by Laura Radford
Mid-dive at Overheat Reef, located east of Sandy Bay, I was watching a pair of
four-eye butterfly fish as they wove gracefully in an out of the reef when
suddenly I saw something large and dark approaching. I lifted up a few feet and
saw that the mass was actually about sixty blue tangs swimming in unison,
gliding up and down over the coral heads. Suddenly, in perfect synch, all
turned nose down and began feeding. Just as suddenly they righted themselves
and continued on.
My dive buddy and I nicknamed them “locust fish.”
Two days later at nearby Melissa’s Reef I saw another swarm of about forty blue
tangs approaching. Amazingly another swarm of equal size was approaching from
the opposite direction. I decided to hang back and watch what would happen.
Collision? Chaos? Tang Warfare?
The two groups seemed completely unaware of each other until they were face to
face. As if prearranged, all tangs tipped down and began feeding. After a few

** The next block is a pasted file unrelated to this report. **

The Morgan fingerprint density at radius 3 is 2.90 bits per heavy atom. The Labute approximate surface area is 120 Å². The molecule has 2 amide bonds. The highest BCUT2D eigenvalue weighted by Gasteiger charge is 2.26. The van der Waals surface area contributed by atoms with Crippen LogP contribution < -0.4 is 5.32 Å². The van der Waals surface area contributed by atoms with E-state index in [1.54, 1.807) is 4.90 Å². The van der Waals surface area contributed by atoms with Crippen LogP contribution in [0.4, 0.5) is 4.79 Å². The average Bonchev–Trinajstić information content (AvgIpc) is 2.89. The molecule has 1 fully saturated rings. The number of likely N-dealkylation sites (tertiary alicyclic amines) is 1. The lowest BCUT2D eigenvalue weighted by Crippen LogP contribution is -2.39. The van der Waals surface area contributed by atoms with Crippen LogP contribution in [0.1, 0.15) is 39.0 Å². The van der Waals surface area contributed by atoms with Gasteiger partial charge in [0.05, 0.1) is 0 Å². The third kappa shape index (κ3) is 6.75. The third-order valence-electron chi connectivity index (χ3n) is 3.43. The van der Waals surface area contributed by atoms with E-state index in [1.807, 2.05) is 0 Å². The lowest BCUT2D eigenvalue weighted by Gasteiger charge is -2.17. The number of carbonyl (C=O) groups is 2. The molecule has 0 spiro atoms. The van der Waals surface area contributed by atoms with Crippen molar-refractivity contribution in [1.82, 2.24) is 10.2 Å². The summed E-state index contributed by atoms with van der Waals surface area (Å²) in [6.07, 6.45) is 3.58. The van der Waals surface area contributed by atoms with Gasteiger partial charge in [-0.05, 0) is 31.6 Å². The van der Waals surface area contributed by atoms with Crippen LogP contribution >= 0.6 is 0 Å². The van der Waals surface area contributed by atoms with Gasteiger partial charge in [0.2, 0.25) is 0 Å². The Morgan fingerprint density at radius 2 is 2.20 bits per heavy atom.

moments, all lifted and swam off in one large school of locusts.
The bubbles from my laughter flooded my mask and prevented me
from seeing where they went from there.
Laura Radford is a writer and a PADI
certified SCUBA Instructor. In 1995 after completing an MFA in Creative
Writing she moved from Alaska to Costa Rica where she taught diving and lead
SCUBA tours. She later returned to her home state of California where she
worked as a high school English teacher.
Currently Laura is working as a
freelance writer and is traveling and diving in her free time, which is most
of time. She was drawn to Honduras by the extraordinary diving off the Bay
Islands but was lured to mainland by Honduras’s natural beauty and
Jump to Top
Return to Roatan Diving Overview Return to Homepage